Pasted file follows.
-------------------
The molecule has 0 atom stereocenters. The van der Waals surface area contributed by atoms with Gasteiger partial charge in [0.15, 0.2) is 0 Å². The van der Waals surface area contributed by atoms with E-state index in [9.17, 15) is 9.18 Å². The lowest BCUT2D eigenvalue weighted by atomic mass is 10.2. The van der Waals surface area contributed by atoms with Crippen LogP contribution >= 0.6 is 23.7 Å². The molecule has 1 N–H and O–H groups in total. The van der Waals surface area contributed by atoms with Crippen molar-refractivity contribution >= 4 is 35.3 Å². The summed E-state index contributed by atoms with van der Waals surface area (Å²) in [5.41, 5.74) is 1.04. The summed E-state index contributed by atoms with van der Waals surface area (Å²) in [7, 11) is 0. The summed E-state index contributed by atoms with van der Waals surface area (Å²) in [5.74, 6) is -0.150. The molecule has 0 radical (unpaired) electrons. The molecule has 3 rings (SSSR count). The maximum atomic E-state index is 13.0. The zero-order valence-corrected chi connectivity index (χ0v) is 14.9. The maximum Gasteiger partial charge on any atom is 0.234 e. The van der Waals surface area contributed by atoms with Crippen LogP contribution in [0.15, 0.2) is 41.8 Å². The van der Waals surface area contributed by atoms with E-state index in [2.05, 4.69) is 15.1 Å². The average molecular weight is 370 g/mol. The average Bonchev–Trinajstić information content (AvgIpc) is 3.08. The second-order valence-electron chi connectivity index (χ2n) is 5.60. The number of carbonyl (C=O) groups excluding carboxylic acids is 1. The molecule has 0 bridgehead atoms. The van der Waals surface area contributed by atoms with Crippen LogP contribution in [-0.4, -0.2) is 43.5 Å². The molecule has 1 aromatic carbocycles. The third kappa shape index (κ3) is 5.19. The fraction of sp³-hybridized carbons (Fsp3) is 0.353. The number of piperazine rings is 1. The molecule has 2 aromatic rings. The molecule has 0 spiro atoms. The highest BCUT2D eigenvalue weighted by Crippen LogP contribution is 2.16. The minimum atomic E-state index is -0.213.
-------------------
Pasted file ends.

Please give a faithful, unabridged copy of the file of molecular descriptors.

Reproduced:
The molecule has 0 atom stereocenters. The van der Waals surface area contributed by atoms with Gasteiger partial charge in [0.15, 0.2) is 0 Å². The van der Waals surface area contributed by atoms with E-state index in [9.17, 15) is 9.18 Å². The lowest BCUT2D eigenvalue weighted by atomic mass is 10.2. The van der Waals surface area contributed by atoms with Crippen LogP contribution >= 0.6 is 23.7 Å². The molecule has 1 N–H and O–H groups in total. The van der Waals surface area contributed by atoms with Crippen molar-refractivity contribution >= 4 is 35.3 Å². The summed E-state index contributed by atoms with van der Waals surface area (Å²) in [5.41, 5.74) is 1.04. The summed E-state index contributed by atoms with van der Waals surface area (Å²) in [7, 11) is 0. The summed E-state index contributed by atoms with van der Waals surface area (Å²) in [5.74, 6) is -0.150. The molecule has 0 radical (unpaired) electrons. The molecule has 3 rings (SSSR count). The maximum atomic E-state index is 13.0. The zero-order valence-corrected chi connectivity index (χ0v) is 14.9. The maximum Gasteiger partial charge on any atom is 0.234 e. The van der Waals surface area contributed by atoms with Crippen LogP contribution in [0.15, 0.2) is 41.8 Å². The van der Waals surface area contributed by atoms with E-state index in [2.05, 4.69) is 15.1 Å². The average molecular weight is 370 g/mol. The average Bonchev–Trinajstić information content (AvgIpc) is 3.08. The second-order valence-electron chi connectivity index (χ2n) is 5.60. The number of carbonyl (C=O) groups excluding carboxylic acids is 1. The molecule has 0 bridgehead atoms. The van der Waals surface area contributed by atoms with Crippen LogP contribution in [-0.4, -0.2) is 43.5 Å². The molecule has 1 aromatic carbocycles. The third kappa shape index (κ3) is 5.19. The fraction of sp³-hybridized carbons (Fsp3) is 0.353. The number of piperazine rings is 1. The molecule has 2 aromatic rings. The molecule has 0 spiro atoms. The highest BCUT2D eigenvalue weighted by Crippen LogP contribution is 2.16. The minimum atomic E-state index is -0.213.